Go to hill
There are numerous artistic and historical treasures to discover on Museum Hill, from the Huichol yarn paintings at the Museum of Indian Arts & Culture to multiple exhibits at the Museum of International Folk Art. It’s easy to spend an entire day getting lost in the beauty of the objects on view, and you may work up an appetite while doing so. Sure, you could pack a lunch. You could even cram your pockets full of nutrition bars, juice boxes, and gummy bears — although I have a feeling museum security may frown upon you eating them within close proximity to a rare and precious embroidered Guatemalan huipil garment.
If you want lunch on Museum Hill there is a better alternative to being banished for slathering peanut butter all over the delicate untouchables. Sandwiched between all of this art, history, and culture is a lesserknown exhibit that deserves your immediate attention: The 21st-Century Northern New Mexico Burger, Corned Beef, and Pastrami Collection. Reopened last summer after it had briefly closed, Museum Hill Café is now run by Weldon Fulton, proprietor of the Station Café in the Railyard.
A casual, colorful, airy atmosphere and bay windows that provide attractive views encourage lingering over coffee and the café’s house-made cakes or pastries. But the real reason to make the trip to this café is the kitchen’s expertise in sandwich craft.
A classic Reuben on toasted rye was stacked high with hot, juicy corned beef topped with melted Swiss cheese, warm sauerkraut, and thousand-island dressing. A small side of mixed organic greens lightly dressed with citrus-y vinaigrette minimized meat-laden guilt, although some of the more delicate lettuces were brown and wilted.
My Bonanza Creek Ranch beef burger (yes, the place where Silverado was shot is also a working ranch where Longhorn cattle are raised for slaughter) was ordered medium-rare but served medium. It was still incredibly juicy, well seasoned, and flavorful. A pillowy burger bun was toasted and warm. I opted for fries instead of a side salad, which was a mistake. The fries were undercooked and greasy — we hardly touched them. During the weekday lunch rush, with only two servers manning the near-capacity dining room and patio, having the fries redone in a timely manner seemed unlikely.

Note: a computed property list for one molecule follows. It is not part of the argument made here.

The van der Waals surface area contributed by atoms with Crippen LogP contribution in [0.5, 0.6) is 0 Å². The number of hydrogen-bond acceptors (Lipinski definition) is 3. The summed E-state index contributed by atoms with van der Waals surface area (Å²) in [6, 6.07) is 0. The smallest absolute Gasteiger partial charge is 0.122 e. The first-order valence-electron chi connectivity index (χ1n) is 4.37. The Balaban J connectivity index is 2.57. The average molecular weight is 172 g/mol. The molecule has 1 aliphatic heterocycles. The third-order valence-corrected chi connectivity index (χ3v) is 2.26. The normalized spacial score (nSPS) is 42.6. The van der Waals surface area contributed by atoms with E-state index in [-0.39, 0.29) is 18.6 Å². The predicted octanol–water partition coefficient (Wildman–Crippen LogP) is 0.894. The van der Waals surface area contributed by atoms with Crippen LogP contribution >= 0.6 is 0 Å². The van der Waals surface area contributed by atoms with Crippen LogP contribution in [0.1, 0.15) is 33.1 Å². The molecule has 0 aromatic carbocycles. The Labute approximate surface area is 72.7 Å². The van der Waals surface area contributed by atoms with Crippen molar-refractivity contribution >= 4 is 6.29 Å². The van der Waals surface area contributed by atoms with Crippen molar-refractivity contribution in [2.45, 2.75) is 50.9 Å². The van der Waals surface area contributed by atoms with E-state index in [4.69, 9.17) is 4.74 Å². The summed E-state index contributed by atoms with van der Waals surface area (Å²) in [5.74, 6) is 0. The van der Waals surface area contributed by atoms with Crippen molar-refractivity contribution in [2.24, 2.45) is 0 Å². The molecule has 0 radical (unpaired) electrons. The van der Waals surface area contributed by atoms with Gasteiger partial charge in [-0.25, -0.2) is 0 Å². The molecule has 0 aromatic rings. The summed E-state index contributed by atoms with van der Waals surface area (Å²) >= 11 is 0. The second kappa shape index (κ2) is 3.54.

The friendly servers try hard to be attentive, but they’re spread a little thin. Burger condiments seem to be available only upon request, a service style I prefer because it reduces food waste and the possibility of sticky tables. However, constant dashes back to the kitchen by wait and bus staffers for ketchup and mustard contribute to the neglect of customers’ needs. It’s a dilemma that management should address.
Carnivores, try the Tommy’s Reubicon sandwich, a generous pile of grilled pastrami on rye with Swiss cheese, bacon, and whole-grain mustard. When I ordered it the first time, a classic Reuben arrived, but the mistake was quickly remedied. I took the sandwich with a side of greens, which were once again a bit wilted. I ordered a glass of Murphy-Goode pinot noir, but my server suggested another choice that wasn’t listed on the menu: a 2009 Chime California pinot noir — a marvelous substitution that paired well with the salty bacon, seasoned pastrami, earthy rye bread, and slightly vinegary mustard.
I tried a special on another solo lunch visit: steak tacos with avocado slices, a spicy, chunky jalapeño-avocado purée, and greens. I savored every bite of the four soft-corn tortillas filled with juicy, medium-well beef cubes and shredded cheddar cheese. When I asked what cut of steak was used, the server asked the kitchen. The reply: “shoulder.” I wish the server had been a little more specific. And that puréed chile sauce? The stuff of taco sainthood. Sadly, my greens were wilted again. A glass of Chime pinot noir was on the wine list this time, for 25 cents less than on my first visit.
Desserts are a gamble. A swipe of sweet berry jam tucked between two flourless peanut-butter cookies proved a delectable gluten-free treat to go, but a sitdown bread pudding with warm caramel sauce came to the table dry, custardless, tepid, and without the caramel sauce. Some whipped cream helped make it passably edible. Grab ’n’ go goodies at the quick-service coffee counter may be a better bang for your buck.